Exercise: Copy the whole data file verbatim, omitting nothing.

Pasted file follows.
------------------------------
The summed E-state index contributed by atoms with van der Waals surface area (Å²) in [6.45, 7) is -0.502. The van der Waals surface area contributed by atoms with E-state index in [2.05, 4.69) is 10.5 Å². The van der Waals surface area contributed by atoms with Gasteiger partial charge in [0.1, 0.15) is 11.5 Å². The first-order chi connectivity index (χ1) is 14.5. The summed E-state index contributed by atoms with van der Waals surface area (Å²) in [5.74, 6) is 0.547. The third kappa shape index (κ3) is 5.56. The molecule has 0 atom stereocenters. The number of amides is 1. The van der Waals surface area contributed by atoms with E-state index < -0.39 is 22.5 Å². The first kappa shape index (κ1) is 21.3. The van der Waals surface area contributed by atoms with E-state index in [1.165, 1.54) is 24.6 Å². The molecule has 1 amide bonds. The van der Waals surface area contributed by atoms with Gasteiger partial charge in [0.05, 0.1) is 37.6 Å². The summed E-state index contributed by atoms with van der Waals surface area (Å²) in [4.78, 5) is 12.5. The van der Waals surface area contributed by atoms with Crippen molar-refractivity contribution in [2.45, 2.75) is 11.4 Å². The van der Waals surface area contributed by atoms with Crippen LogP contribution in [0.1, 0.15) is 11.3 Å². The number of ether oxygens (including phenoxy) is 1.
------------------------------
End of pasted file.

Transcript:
The summed E-state index contributed by atoms with van der Waals surface area (Å²) in [6.45, 7) is -0.502. The van der Waals surface area contributed by atoms with E-state index in [2.05, 4.69) is 10.5 Å². The van der Waals surface area contributed by atoms with Gasteiger partial charge in [0.1, 0.15) is 11.5 Å². The first-order chi connectivity index (χ1) is 14.5. The summed E-state index contributed by atoms with van der Waals surface area (Å²) in [5.74, 6) is 0.547. The third kappa shape index (κ3) is 5.56. The molecule has 0 atom stereocenters. The number of amides is 1. The van der Waals surface area contributed by atoms with E-state index < -0.39 is 22.5 Å². The first kappa shape index (κ1) is 21.3. The van der Waals surface area contributed by atoms with E-state index in [1.165, 1.54) is 24.6 Å². The molecule has 1 amide bonds. The van der Waals surface area contributed by atoms with Gasteiger partial charge in [0.05, 0.1) is 37.6 Å². The summed E-state index contributed by atoms with van der Waals surface area (Å²) in [4.78, 5) is 12.5. The van der Waals surface area contributed by atoms with Crippen molar-refractivity contribution in [2.45, 2.75) is 11.4 Å². The van der Waals surface area contributed by atoms with Crippen LogP contribution in [0.1, 0.15) is 11.3 Å². The number of ether oxygens (including phenoxy) is 1.